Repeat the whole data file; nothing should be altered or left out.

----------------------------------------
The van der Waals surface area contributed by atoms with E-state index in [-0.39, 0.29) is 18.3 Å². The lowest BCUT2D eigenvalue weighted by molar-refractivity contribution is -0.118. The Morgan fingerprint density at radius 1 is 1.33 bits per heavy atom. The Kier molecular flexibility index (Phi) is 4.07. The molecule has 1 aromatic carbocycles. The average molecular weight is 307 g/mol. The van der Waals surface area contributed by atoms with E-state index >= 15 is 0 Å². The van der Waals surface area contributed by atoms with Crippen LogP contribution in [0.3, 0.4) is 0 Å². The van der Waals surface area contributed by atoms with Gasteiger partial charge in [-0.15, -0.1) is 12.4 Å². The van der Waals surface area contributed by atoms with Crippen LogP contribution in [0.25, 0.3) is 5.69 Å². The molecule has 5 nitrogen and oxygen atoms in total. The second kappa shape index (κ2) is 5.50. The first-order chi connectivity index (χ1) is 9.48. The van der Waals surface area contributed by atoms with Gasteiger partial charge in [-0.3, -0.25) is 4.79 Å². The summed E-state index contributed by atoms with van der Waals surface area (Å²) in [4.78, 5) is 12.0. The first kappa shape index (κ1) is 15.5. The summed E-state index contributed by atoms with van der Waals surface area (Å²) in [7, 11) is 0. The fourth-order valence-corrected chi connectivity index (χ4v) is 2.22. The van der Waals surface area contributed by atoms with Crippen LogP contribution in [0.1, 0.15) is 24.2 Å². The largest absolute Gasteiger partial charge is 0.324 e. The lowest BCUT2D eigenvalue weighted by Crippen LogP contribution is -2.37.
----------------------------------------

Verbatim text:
The van der Waals surface area contributed by atoms with E-state index in [-0.39, 0.29) is 18.3 Å². The lowest BCUT2D eigenvalue weighted by molar-refractivity contribution is -0.118. The Morgan fingerprint density at radius 1 is 1.33 bits per heavy atom. The Kier molecular flexibility index (Phi) is 4.07. The molecule has 1 aromatic carbocycles. The average molecular weight is 307 g/mol. The van der Waals surface area contributed by atoms with E-state index >= 15 is 0 Å². The van der Waals surface area contributed by atoms with Crippen LogP contribution in [0.3, 0.4) is 0 Å². The van der Waals surface area contributed by atoms with Gasteiger partial charge in [-0.15, -0.1) is 12.4 Å². The van der Waals surface area contributed by atoms with Crippen LogP contribution in [0.25, 0.3) is 5.69 Å². The molecule has 5 nitrogen and oxygen atoms in total. The second kappa shape index (κ2) is 5.50. The first-order chi connectivity index (χ1) is 9.48. The van der Waals surface area contributed by atoms with Gasteiger partial charge in [-0.3, -0.25) is 4.79 Å². The summed E-state index contributed by atoms with van der Waals surface area (Å²) in [4.78, 5) is 12.0. The first kappa shape index (κ1) is 15.5. The summed E-state index contributed by atoms with van der Waals surface area (Å²) in [7, 11) is 0. The fourth-order valence-corrected chi connectivity index (χ4v) is 2.22. The van der Waals surface area contributed by atoms with Crippen LogP contribution in [0.1, 0.15) is 24.2 Å². The largest absolute Gasteiger partial charge is 0.324 e. The lowest BCUT2D eigenvalue weighted by Crippen LogP contribution is -2.37.